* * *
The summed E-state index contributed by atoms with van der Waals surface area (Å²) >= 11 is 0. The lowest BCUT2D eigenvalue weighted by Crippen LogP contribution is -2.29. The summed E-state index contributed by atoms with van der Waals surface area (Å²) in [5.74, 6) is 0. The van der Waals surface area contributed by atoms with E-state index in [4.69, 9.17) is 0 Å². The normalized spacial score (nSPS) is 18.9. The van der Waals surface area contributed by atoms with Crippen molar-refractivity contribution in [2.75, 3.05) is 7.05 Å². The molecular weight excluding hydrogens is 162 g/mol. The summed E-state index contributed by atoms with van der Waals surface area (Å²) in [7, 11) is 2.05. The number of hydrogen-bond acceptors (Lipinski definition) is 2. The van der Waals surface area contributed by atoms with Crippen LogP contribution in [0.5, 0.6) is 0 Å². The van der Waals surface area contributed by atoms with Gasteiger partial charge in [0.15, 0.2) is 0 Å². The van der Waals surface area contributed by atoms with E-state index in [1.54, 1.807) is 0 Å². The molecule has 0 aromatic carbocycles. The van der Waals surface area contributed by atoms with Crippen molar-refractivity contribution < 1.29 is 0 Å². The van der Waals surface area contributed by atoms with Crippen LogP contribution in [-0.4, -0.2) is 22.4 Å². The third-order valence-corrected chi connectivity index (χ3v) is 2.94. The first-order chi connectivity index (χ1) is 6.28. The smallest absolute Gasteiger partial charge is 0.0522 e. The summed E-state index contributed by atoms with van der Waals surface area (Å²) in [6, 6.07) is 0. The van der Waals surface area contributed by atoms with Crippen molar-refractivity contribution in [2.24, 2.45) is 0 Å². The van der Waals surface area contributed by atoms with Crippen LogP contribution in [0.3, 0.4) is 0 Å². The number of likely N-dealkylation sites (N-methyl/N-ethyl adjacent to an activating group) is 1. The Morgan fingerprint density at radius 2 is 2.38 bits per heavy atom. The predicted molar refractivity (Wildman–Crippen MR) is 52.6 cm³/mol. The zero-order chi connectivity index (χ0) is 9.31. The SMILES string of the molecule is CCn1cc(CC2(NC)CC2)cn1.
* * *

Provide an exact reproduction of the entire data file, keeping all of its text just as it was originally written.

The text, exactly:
The summed E-state index contributed by atoms with van der Waals surface area (Å²) >= 11 is 0. The lowest BCUT2D eigenvalue weighted by Crippen LogP contribution is -2.29. The summed E-state index contributed by atoms with van der Waals surface area (Å²) in [5.74, 6) is 0. The van der Waals surface area contributed by atoms with E-state index in [4.69, 9.17) is 0 Å². The normalized spacial score (nSPS) is 18.9. The van der Waals surface area contributed by atoms with Crippen molar-refractivity contribution in [2.75, 3.05) is 7.05 Å². The molecular weight excluding hydrogens is 162 g/mol. The summed E-state index contributed by atoms with van der Waals surface area (Å²) in [7, 11) is 2.05. The number of hydrogen-bond acceptors (Lipinski definition) is 2. The van der Waals surface area contributed by atoms with Crippen LogP contribution in [0.5, 0.6) is 0 Å². The van der Waals surface area contributed by atoms with Gasteiger partial charge in [0.15, 0.2) is 0 Å². The van der Waals surface area contributed by atoms with E-state index in [1.54, 1.807) is 0 Å². The molecule has 0 aromatic carbocycles. The van der Waals surface area contributed by atoms with Crippen molar-refractivity contribution < 1.29 is 0 Å². The van der Waals surface area contributed by atoms with Crippen LogP contribution in [-0.4, -0.2) is 22.4 Å². The third-order valence-corrected chi connectivity index (χ3v) is 2.94. The first-order chi connectivity index (χ1) is 6.28. The smallest absolute Gasteiger partial charge is 0.0522 e. The summed E-state index contributed by atoms with van der Waals surface area (Å²) in [6, 6.07) is 0. The van der Waals surface area contributed by atoms with Crippen molar-refractivity contribution in [2.24, 2.45) is 0 Å². The van der Waals surface area contributed by atoms with Crippen LogP contribution in [0.3, 0.4) is 0 Å². The number of likely N-dealkylation sites (N-methyl/N-ethyl adjacent to an activating group) is 1. The Morgan fingerprint density at radius 2 is 2.38 bits per heavy atom. The predicted molar refractivity (Wildman–Crippen MR) is 52.6 cm³/mol. The zero-order chi connectivity index (χ0) is 9.31. The SMILES string of the molecule is CCn1cc(CC2(NC)CC2)cn1.